The Data Robotics Drobo B800i iSCSI SAN storage device is easy to work on, but the manufacturer will likely be your only source for the proprietary hardware.
The Data Robotics Drobo B800i is an 8-bay, iSCSI SAN storage device that's designed for small and medium business environments. TechRepublic's Mark Kaelin reviewed the B800i back in June, and I couldn't wait to crack it open.
As of this writing, the B800i costs $3,500 (US) without drives. The unit weighs just over 16 lbs. (without drives) and measures 12.17" (W) x 5.46" (H) x 14.10" (D).
The B800i has eight bays, which support 3.5" SATA I / SATA II drives. It can handle up to 24TB of raw storage, and Drobo's BeyondRAID technology lets you combine drives of different capacities. It has two 10/100/1000 Mbps Ethernet ports and a USB 2.0 port for management.
The B800i was a snap to crack open, and working on it was similar to working on a standard desktop or tower computer. But the proprietary internal hardware, such as the motherboard and drive interface board, make Data Robotics the primary source for replacement parts. Provided you can get the hardware, IT pros with previous hardware repair experience should be able to work on this box.
Cracking Open observations
- Easy-to-open case: After cracking open tablets for the past few weeks, I was glad to dissect something a bit bigger. After removing the external case screws, the B800i's outer cover slid right off.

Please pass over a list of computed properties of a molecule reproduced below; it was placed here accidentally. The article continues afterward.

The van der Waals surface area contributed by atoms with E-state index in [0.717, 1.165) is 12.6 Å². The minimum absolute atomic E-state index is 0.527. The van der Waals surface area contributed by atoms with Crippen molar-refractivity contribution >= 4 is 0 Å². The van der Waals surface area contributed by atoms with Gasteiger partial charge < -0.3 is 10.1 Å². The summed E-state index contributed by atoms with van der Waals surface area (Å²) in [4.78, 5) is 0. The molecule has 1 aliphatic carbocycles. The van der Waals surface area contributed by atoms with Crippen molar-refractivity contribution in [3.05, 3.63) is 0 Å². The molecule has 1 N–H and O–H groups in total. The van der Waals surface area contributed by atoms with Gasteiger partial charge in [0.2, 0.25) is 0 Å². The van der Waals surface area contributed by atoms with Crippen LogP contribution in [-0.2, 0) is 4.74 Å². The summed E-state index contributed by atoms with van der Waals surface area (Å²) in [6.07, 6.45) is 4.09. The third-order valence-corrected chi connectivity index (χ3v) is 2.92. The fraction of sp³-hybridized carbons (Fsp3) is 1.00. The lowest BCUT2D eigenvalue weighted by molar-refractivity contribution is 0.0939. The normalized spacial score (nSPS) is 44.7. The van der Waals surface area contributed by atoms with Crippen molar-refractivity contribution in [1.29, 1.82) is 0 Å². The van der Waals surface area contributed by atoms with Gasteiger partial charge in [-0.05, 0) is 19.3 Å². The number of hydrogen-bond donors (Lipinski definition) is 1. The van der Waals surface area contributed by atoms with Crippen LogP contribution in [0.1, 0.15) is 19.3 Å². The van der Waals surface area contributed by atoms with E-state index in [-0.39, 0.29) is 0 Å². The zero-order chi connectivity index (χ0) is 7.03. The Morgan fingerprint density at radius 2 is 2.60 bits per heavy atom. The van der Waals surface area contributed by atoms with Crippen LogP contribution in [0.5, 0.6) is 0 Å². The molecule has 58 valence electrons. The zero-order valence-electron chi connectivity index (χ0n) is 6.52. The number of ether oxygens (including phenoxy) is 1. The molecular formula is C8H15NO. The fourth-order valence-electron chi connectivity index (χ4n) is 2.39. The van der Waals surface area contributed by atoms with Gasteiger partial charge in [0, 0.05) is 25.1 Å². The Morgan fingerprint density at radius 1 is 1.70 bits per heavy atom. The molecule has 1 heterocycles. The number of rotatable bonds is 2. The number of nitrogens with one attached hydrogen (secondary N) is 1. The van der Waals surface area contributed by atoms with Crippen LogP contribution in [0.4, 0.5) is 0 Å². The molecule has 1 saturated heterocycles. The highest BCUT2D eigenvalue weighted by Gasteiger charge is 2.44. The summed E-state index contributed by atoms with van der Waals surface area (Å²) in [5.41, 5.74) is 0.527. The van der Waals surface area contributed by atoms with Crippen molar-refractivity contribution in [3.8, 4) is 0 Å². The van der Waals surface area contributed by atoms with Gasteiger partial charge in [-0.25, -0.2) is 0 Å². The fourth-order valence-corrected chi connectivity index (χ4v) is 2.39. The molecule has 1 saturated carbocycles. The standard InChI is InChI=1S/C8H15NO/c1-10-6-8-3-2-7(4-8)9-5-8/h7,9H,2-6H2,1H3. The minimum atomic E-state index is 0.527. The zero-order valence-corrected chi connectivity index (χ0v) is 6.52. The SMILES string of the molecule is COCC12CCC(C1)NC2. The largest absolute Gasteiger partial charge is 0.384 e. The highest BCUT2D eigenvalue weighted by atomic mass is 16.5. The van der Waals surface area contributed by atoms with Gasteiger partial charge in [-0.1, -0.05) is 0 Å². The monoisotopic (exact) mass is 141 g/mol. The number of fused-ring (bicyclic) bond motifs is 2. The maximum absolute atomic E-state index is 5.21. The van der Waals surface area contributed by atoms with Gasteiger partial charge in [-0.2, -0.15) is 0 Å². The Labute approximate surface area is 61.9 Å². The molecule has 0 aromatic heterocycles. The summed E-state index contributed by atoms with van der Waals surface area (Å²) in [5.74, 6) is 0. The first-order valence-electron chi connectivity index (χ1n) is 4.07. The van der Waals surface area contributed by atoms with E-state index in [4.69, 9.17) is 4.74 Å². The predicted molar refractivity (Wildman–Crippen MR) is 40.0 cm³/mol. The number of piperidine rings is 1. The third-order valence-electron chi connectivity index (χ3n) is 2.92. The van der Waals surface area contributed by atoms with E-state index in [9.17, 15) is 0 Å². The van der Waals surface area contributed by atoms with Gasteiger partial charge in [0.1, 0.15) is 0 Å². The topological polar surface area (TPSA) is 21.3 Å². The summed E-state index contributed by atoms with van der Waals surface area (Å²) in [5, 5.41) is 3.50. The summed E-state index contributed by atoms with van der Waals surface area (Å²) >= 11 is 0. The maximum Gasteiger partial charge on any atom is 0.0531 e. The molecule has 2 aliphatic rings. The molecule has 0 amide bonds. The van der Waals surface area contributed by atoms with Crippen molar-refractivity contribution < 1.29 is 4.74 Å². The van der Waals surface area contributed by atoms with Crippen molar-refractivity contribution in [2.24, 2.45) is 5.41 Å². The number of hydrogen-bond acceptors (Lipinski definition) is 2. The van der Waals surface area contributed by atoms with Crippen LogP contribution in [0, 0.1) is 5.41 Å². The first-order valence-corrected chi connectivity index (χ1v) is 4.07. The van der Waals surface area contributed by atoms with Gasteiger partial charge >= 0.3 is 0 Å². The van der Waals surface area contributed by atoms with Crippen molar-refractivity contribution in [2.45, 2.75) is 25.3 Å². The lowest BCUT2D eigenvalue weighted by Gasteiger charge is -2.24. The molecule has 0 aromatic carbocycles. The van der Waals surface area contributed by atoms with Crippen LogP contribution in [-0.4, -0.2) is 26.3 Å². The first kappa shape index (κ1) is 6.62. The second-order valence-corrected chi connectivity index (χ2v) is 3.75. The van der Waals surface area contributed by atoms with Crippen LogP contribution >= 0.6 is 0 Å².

- Standard screws: Data Robotics used standard Phillips screws both inside and outside the B800i. You won't need special tools to work on this box.
- Parts are easy to replace (if you can get them): As previously noted, the many of the components inside the B800i are proprietary, specifically the motherboard and driver interface card. Although repairing the unit shouldn't be a challenge for IT pros with basic hardware repair skills, you'll need to get replacement parts directly from Data Robotics.
Our Drobo B800i test unit had the following hardware components:
- FSP Group Model FSP180-1H01 power supply
- 2.0TB Western Digital WD2033FYYS SATA HDD (x6)
- National Semiconductor VM09AB 95234C1
- NXP PCA9555 16-bit I2C-bus and SMBus I/O port with interrupt
- ADDA AD0912UB-A70GL DC Brushless cooling fans (x2)
- 3.7V, 7500mAh Li-ion battery pack
- Marvell MV78200-A1 SoC (800 MHz and 1 GHZ operating speed)
- Hynix H5PS1G63EFR 1Gb DDR2 SDRAM (x4 - 512MB)
- Fairchild AA44AL FDD 8870
- ICS 0737971Y 1051 557G-05ALF
- Marvell 88E1121R-TFE1 F1P1481.2 0951 A0P TW
- Texas Instruments M430F2132 09K G4 CJN3B
- NXP LVC244A 2222806 SXG040G
- Marvell 88SX7041-BDU1 Q3A9791.1 1049 B0E TW
- Spansion S29GL512P11TFI01 048FF188 A
- Texas Instruments 07DN74K G4 ALVCH162260
- CR2032 system battery
Update 12/19/2011: This post originally appeared in our TR Dojo blog.